Date of this Version
When, in 1916, the writer came to the University of Nebraska as a young instructor, he came with a background that well fitted him for studies in the field. His research in the grassland and adjoining forests of southeastern Washington and adjacent Idaho had been completed and a fine acquaintance had been made with methods of examining the prairie both above and below ground level (Weaver, 1915, 1917). Similar studies in the area between the Missouri River and the Rocky Mountains were now to be made, and these have resulted in many new investigations that are of both scientific and practical value.
During 1914 the writer had investigated the root systems of the prairie plants of southeastern Washington, where an annual precipitation of only 21.6 inches occurred, mostly in the period of rest. After that he planned to make a comparative study of the roots of prairie plants in a more humid region, where the precipitation occurs mostly during the season of plant growth. The opportunity for such a study came during the fall of 1917, and the first publication of results appeared in "The Ecological Relations of Roots," in 1919. Here may be found descriptions of the character, depth, and distribution of the roots of about 140 species of grasses, shrubs, and forbs of prairie and plains. A companion work, "Root Development in the Grassland Formation "-also published by the Carnegie Institution of Washington -appeared in 1920. It includes the results of investigations at more than 25 stations in Kansas, Colorado, South Dakota, and Nebraska.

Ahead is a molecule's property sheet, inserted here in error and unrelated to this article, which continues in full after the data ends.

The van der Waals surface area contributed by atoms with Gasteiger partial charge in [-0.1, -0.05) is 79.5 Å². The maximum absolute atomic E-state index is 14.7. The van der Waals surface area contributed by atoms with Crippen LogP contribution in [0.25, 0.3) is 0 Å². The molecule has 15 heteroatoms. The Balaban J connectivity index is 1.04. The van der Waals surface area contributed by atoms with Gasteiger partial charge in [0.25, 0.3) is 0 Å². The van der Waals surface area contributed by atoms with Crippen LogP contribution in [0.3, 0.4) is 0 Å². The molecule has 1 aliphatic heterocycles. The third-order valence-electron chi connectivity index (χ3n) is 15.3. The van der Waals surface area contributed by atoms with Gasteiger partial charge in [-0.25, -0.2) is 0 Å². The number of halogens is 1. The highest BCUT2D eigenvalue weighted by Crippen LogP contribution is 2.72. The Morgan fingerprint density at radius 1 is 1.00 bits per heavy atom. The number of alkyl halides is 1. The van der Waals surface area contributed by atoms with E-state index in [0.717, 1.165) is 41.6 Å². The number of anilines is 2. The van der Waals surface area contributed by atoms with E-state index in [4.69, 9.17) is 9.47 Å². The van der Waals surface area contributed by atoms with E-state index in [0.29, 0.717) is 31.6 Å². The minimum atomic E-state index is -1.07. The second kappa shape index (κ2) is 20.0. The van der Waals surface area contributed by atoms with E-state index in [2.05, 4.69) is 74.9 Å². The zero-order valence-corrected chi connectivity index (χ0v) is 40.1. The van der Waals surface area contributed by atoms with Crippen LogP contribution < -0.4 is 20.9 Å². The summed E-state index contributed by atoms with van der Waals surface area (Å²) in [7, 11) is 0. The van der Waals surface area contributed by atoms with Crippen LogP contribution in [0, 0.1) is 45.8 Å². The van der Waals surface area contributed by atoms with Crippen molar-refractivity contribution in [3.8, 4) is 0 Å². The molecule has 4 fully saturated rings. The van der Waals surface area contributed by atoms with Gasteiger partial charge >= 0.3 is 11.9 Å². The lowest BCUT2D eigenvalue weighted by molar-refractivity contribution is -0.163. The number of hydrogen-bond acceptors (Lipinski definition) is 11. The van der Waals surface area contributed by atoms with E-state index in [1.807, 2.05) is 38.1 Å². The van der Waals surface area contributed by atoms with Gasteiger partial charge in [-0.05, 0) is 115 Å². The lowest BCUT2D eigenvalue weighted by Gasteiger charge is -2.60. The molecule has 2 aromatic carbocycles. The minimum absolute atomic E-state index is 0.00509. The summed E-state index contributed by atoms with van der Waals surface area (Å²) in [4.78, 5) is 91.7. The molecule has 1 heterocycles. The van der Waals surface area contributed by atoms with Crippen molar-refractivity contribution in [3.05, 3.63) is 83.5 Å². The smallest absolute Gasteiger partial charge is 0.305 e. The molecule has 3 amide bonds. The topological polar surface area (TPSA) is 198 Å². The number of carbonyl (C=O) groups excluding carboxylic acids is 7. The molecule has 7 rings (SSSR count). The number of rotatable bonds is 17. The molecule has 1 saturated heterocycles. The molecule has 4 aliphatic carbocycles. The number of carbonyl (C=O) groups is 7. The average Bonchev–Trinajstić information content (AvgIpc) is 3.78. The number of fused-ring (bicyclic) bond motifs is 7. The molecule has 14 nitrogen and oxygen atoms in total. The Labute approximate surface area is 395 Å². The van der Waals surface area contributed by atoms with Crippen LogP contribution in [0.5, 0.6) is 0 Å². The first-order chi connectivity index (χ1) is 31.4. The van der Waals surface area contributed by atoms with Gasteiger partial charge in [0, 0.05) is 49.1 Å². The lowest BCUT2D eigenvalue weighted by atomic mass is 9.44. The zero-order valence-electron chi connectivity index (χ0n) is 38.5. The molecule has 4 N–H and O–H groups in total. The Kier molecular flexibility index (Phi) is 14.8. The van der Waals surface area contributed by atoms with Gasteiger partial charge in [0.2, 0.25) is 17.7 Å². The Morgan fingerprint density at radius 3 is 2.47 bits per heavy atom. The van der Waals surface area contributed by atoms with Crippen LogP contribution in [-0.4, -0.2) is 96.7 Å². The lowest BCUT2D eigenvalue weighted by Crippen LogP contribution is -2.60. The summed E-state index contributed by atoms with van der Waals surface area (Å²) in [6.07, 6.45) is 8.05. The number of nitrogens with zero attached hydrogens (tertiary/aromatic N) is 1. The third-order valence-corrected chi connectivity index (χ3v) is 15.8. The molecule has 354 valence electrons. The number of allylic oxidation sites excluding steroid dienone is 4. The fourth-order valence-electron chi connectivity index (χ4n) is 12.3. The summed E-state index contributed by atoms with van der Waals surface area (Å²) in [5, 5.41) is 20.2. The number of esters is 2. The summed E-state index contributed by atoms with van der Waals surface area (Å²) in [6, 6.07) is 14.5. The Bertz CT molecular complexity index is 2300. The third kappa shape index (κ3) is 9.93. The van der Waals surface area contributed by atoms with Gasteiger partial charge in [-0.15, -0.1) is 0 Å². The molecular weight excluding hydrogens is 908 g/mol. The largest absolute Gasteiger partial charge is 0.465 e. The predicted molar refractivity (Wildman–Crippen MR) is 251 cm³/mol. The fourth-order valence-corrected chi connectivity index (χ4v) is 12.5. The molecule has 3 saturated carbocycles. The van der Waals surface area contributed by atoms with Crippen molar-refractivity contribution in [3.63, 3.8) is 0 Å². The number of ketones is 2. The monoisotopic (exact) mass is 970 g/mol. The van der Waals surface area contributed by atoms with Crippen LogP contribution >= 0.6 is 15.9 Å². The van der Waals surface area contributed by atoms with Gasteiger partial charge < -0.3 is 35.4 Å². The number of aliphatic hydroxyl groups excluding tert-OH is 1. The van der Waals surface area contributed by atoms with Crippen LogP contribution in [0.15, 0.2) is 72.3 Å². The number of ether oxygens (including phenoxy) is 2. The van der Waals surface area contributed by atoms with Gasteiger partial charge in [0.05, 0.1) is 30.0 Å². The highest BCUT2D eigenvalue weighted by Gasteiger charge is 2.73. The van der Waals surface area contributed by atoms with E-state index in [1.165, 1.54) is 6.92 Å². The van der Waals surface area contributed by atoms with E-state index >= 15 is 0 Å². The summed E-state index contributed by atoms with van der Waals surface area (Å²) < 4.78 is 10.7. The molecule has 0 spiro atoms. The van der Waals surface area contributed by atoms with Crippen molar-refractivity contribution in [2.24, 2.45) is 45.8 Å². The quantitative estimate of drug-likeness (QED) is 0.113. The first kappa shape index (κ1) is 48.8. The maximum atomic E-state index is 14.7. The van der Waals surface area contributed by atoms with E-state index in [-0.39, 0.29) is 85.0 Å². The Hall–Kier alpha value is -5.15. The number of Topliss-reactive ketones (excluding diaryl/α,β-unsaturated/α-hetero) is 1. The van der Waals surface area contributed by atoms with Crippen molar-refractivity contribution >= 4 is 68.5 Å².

The climax plant community has integrated all of the environmental factors of its habitat; it is the fundamental response to the controlling conditions. The individual root habit and especially the community root habit, together with the more familiar above-ground parts, serve to interpret the environmental conditions. Both of these criteria are needed to reveal the "judgment" of the plants as to the fitness of the habitat in which they grow or in which crop plants are to be grown.